And then’s there’s phileō. This love is superior in that it’s often conscious — though not always. It’s a companionable love that exists in relationship. But it’s conditional. If you stop receiving love from the companion, your phileō will shrivel up.
Not only that, but phileō has many inherent issues associate with it. You can think you’re in a phileō relationship, only to find out you’re not. You can phileō the wrong things for the wrong reasons.
And — in the end — none of these loves requires any type of spiritual life or maturity to experience them.
So, right now, it may seem like our choices for family love are selfish, superficial, or fraught with pitfalls.
But, that my friends could not be further from the Truth. There is a love that — when compared to the other loves — is like the sun to a candle.
It’s powerful, pure, unconditional, and glorious. It’s the veritable love of God Himself in us.
In the Bible, this love is referred to as agapē.
Eros doesn’t show up in the Bible anywhere. Version of the word storgē show up three times. Even phileō is only used just over twenty times.
But agapē and its other forms are used our 300 times in the New Testament!
Now, we can’t possibly look at all of those today, so what we’re going to do is survey them and draw general truths that will help us understand why agapē is so fundamentally different from the others.
And then next time we’re going to zoom in and look at practical ways agapē works itself out in our family.
So, today I’m going to go about things a little differently. There are many different ways to define agapē. Nearly everyone has their own understanding. Some of those definitions come from the way the Greek word was commonly used. Most of them tie in the biblical concepts.
We are going to look at the basic definition of the Greek word, but we’ll see that this love doesn’t sound too special. Remember, the word was commonly used by the Greek-speaking culture. It wasn’t made up to communicate a uniquely spiritual reality. But God chose to use this word, and He chose to explain how He wanted us to understand the word.
So, we’ll look quickly at the basic, technical definition, then we’ll trace the origin of True Love, we’ll look at the recipients of True Love, and then we’ll check out the Characteristics of True Love so we can discuss a biblical definition of True Love.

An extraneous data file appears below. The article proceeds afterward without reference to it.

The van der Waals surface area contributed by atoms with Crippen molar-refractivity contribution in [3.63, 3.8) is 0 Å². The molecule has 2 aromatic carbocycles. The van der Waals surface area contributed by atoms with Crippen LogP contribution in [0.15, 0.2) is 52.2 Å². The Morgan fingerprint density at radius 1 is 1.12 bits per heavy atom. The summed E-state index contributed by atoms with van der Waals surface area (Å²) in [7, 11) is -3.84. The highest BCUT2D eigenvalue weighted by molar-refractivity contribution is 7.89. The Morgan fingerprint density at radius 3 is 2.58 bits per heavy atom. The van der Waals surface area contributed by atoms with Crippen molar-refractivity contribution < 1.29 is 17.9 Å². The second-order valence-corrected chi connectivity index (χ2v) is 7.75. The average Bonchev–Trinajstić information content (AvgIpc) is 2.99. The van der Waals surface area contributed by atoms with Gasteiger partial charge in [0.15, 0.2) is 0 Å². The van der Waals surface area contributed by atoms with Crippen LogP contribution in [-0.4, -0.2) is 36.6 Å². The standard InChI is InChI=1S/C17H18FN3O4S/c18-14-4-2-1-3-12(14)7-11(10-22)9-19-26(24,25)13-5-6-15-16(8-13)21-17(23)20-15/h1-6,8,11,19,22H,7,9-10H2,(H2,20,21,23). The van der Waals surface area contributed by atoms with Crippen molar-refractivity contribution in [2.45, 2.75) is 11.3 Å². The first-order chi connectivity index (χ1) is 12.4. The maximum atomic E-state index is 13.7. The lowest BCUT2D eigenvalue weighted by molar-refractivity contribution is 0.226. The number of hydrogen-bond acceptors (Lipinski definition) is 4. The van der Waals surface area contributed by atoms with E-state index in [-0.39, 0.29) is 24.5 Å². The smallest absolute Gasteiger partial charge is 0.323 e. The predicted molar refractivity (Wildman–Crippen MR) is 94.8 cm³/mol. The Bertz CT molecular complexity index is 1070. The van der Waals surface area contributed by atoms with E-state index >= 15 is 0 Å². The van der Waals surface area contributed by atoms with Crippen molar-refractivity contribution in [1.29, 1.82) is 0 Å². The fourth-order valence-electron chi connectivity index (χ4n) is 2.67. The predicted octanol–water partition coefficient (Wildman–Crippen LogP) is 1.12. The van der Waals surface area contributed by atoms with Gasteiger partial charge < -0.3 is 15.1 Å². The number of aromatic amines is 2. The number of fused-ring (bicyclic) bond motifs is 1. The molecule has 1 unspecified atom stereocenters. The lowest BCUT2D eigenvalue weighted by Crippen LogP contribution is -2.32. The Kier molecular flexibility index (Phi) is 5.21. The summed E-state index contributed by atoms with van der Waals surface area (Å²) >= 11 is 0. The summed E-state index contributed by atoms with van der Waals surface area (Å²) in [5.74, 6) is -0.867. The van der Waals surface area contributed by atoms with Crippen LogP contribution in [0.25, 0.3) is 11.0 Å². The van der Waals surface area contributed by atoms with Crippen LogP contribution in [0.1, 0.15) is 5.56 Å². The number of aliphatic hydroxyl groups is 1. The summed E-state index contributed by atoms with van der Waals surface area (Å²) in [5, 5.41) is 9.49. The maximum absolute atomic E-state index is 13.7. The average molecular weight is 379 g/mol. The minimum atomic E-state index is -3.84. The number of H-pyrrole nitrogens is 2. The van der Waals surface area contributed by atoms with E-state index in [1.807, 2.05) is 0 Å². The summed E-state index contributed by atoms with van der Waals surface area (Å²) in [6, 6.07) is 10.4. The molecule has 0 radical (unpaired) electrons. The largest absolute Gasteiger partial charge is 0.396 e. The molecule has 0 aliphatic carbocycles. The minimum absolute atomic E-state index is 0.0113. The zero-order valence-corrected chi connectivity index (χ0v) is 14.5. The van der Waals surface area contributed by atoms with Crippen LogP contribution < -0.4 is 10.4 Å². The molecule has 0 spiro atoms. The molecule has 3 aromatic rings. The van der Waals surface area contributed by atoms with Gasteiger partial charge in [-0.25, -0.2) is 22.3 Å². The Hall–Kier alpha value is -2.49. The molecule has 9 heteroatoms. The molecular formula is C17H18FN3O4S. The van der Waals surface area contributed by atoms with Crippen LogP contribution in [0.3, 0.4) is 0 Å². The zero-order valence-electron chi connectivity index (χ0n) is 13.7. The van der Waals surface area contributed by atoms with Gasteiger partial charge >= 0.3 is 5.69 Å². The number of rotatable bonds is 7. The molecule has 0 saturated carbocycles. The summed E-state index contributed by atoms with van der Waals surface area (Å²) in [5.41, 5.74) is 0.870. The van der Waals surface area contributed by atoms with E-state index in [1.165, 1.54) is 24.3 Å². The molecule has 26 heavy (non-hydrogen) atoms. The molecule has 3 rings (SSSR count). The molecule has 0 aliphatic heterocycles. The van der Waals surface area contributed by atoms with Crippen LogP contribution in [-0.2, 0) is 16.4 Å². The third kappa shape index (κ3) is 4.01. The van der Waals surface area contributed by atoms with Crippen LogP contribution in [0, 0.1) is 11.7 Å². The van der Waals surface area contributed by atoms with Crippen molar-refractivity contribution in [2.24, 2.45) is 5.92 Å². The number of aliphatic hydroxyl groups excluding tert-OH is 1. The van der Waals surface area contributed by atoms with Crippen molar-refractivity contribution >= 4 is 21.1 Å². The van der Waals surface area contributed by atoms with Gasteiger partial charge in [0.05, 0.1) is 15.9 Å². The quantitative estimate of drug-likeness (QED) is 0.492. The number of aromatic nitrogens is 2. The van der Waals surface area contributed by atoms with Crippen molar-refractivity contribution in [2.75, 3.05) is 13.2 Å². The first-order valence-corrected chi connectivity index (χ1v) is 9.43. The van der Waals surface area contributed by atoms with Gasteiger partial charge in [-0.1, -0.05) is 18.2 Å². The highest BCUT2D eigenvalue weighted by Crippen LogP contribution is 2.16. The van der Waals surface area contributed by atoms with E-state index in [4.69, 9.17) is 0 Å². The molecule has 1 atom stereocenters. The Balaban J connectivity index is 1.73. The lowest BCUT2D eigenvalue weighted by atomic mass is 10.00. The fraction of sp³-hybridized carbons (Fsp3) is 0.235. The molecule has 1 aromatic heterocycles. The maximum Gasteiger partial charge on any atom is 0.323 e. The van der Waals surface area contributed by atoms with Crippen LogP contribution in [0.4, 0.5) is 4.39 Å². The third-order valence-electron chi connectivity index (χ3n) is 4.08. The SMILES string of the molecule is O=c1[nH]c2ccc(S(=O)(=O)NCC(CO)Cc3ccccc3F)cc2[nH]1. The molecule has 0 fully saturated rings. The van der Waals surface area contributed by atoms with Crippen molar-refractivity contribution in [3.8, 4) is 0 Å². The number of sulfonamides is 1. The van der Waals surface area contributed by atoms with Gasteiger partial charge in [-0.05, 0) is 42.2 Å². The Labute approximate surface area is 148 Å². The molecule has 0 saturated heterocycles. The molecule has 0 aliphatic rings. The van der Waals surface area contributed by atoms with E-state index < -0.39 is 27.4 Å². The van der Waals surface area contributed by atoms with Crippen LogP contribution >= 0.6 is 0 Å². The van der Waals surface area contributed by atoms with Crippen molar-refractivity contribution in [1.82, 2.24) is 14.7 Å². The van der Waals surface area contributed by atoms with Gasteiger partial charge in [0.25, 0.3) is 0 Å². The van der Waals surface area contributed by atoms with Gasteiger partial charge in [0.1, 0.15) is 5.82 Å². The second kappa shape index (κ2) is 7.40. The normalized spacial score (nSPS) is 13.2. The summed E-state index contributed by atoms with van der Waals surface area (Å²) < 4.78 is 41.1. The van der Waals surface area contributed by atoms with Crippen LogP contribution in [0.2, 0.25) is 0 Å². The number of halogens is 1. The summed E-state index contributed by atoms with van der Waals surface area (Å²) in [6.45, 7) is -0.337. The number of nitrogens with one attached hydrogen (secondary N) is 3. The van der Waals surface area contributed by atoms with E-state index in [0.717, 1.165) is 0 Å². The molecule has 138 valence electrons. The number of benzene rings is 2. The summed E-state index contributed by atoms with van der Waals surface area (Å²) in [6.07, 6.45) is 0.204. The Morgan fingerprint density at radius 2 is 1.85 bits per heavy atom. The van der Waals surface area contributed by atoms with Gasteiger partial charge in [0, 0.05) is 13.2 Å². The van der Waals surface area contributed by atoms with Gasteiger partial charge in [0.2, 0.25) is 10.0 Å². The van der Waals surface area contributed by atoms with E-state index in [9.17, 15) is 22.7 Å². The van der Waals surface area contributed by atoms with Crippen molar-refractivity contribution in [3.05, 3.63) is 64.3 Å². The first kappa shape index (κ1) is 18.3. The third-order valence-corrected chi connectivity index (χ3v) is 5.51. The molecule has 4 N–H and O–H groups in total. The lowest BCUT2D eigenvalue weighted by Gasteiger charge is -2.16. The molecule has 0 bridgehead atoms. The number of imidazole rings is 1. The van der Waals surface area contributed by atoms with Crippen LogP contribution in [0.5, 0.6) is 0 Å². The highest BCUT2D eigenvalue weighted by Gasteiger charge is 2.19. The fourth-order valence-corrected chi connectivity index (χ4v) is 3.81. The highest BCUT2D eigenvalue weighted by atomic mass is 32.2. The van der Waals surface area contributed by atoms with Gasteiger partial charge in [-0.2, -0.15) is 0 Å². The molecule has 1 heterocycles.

Alright, let’s start with the technical stuff.
Here are five unique things about the Greek concept of agapē.
In John 3:19 Jesus tells us that, “people loved the darkness rather than the light because their works were evil.” The word used here for love is the verb form of agapē, agapeō.
In II Timothy 4:10 we’re told that Demas agapeō-ed this present word and deserted Paul.
II Peter 2:15 tells of Balaam who agapeō-ed gain from wrongdoing.
And I John 2:15 warns us not to agapeō the world.
And then not only can it be used in a selfish way, but even Christ-honoring agapē can fade away.
In Matthew 24:12 Jesus tells us that agapē can grow cold.
And Revelation 2:4 we learn that the Ephesians abandoned their first agapē.
So, we see that — in the Greek — the basic word, “love” can still be pretty flexible. But, these are only a small handful of the many times the word is used, and the picture God paints for us of the True Love He wishes us to experience so dwarfs the observations we just made that we just need to move on and revel in what love is supposed to be.
So, from now on, I’m going to try not to use the words agapē or agapeō. I’m also going to try to avoid the word love.
From now on, when referring to this unique love, I’m simply going to call it True Love.
Now, I know even that phrase has been tainted. When someone says “True Love,” I can’t help but picture that scene from The Princess Bride where the priest utters, “Wuv. Twu Wuv will fowō you foweva.”
But I think it’s imperative for our families that we define words the way God does. The world has no cohesive, final, and absolute definition for anything. Nowadays, words mean what people want them to mean — which means they mean nothing.
But God’s unchanging Truth allows us to have a working and decisive definition.
Okay, so, now, let’s discuss The Origin of True Love.
Now, the this point and the next is going to be a review from episode 128. I think it’s so important to discuss some of those points now that we have a better understanding of what love is. When we first talked about it, the word “love” was still undefined.
So, now when we say that God Himself is the origin of True Love because God Himself is love, we can appreciate it that much more.
God didn’t say He was eros or storgē or phileō. He claimed that His very nature was True, Divine Agapē.
Do you remember why it is God can expect us to love?
1. God can command us to love because of the nature of love. True Love is volitional. It’s not an emotion, it’s not a feeling. It’s not something into which we fall. The object of our love doesn’t have to be lovable.
2. God can command us to love because He is love.
Now, even though we haven’t yet seen the extremely high biblical expectations for True Love, I’m sure we can still appreciate the seeming Mount Everest of True Love God’s commanding us to climb. That’s why it’s a comfort to remember . . .